The CGRP drugs… what you need to know
You’ve likely seen or heard commercials for the new migraine medications, injections that for some people are life-changing. For frequent migraineurs, who haven’t benefitted from first-line treatments, the CGRP antagonists, also referred to as the “CGRP drugs,” are worth considering. Any new class of drugs deserves a closer look, so let’s bust some myths and look at ten important facts about the new migraine meds: the CGRP (calcitonin gene-related peptide) drugs.
How do these work? To keep it simple, think of the CGRP itself as a complicated large molecule made of 3 components and a receptor where it attaches. If the receptor is blocked (Aimovig), then you don’t see headaches. The others (Emgality, Ajovy, and Vyept) bind to the CGRP itself, not the receptor.
What does CGRP do? CGRP is a therapeutic target in migraine because of its role in mediating trigeminocervical pain (pain in the neck and head) and improving inflammation.
Now here are ten facts to help answer the most common questions I hear from patients.
- Choices: There are four options given by injection monthly or every three months. Aimovig (Erenumab) has been around the longest and works slightly differently than the rest. Ajovy (Fremanezumab), Emgality (Galcanezumab), and Vyept (Eptinezumab) bind to the CGRP itself, not the receptor (like Aimovig). They are all monoclonal antibodies (hint, any medication that ends in -mab is).
2. Effectiveness: All of the injection CGRPs have roughly the same efficacy. Aimovig, Emgality, Ajovy, and Vyept all work about the same. About half of people get 50% relief, or better, 10-15% get an excellent response (almost no headaches), then some get zero response. In general, what you see at two months as far as response, is what you’re going to see at six months, etc.
3. What about the pill forms, not injections? You’ll see commercials for Nurtec and Ubrelvy but the injection CGRP meds listed above work better than the orals. So, this article isn’t talking about the oral options here called “Gepants.”
4. Do they cause depression and anxiety? While uncommon, there are reports of depression and anxiety with the CGRP injections. These medications don’t cross the blood-brain barrier, but because some areas are not “protected,” there may be slight penetration to the brain, which may be the culprit for anxiety/depression side effects.
5. The CGRPs can make migraines worse. This is true for a small number of people. For 3-5 days after injection, headaches may be worse, then they improve. If headaches are worse for 2-3 weeks after the injection, you should not use the CGRP medications.
6. In most people, there are little to no side effects. The CGRP monoclonal antibodies are generally well tolerated in clinical trials. Injection site reactions were the most commonly observed adverse effects.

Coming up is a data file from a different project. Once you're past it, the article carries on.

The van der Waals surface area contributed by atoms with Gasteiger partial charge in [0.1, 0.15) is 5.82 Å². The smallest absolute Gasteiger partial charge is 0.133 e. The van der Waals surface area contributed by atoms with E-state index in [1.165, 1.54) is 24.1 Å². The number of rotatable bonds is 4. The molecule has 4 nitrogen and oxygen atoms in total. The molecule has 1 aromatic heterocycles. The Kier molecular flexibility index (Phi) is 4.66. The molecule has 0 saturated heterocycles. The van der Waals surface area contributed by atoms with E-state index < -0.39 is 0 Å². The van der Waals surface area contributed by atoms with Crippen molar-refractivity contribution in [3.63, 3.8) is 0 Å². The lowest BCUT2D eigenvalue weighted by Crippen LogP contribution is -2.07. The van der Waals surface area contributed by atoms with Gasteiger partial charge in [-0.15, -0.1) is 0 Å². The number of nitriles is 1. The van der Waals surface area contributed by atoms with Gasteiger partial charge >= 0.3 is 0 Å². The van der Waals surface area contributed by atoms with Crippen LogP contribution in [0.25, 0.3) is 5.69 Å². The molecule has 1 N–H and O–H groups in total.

7. Common side effects. Constipation and high blood pressure have been observed, more commonly with Aimovig. Reports of weight gain and bloating exist but so do reports of weight loss. The CGRP medications inhibit hair growth in some patients, and hair loss may occur in 3-5% of folks taking them.
8. Cost, yikes. Getting them paid for is an issue, and the injection CGRPs are about 600 dollars per month. An appeal from your doctor may work, and when insurance picks a certain CGRP —go with what insurance allows.
9. They don’t touch your liver and kidneys. A cool fact about the injection CGRPs is your liver or kidneys do NOT clear them. Instead, they are removed by the lymphatic system. Because of this, there are no significant drug interactions with the other migraine medications (triptans, SSRIs, and beta-blockers).
10. Don’t use during pregnancy or while breastfeeding: Simply put, the potential adverse effects of the CGRP monoclonal antibodies related to pregnancy or breastfeeding are unknown. As a result, they are not indicated for use if you are pregnant or nursing.
Take home message. While we need to get to know them better, the calcitonin gene-related peptide monoclonal antibodies, the CGRP meds, have been very effective for many chronic migraineurs who previously failed the standard treatments.
I am a Clinical Associate Professor of Medicine at the Keck School of Medicine of USC and a board-certified Internal Medicine physician. For 20 years I’ve had an active private practice in general internal medicine currently at The Doctors of USC Beverly Hills. I am lucky to spend part of my time as the attending physician for medical students and residents during their rotations at LAC+USC Medical Center. I’ve been a medical advisor on leading health social networking sites including Dailystrength.org and Sharecare and currently serve as the medical advisor and blogger for GoodRx.com, a prescription drug price comparison website, and GoodRx care powered by Hey Doctor.
My philosophy of care centers around seeing things we can see coming, and nailing them head-on. I appreciate the idea of sharing power and responsibility for the choices one makes for prevention, treatment, and investigation into medical problems. My hope is to write blog posts to empower patients to navigate their own health by laying out the ways that medicine can guide you with strategies to investigate, prevent, and treat some common medical issues, big and small.
I have appeared on The Doctors, Fox Sports West, The Ricki Lake Show, as well as many local news outlets and have been featured in numerous online and print publications. I am a fellow of the American College of Physicians and honored to be named “Top Doctor” in Los Angeles and Pasadena Magazine for years.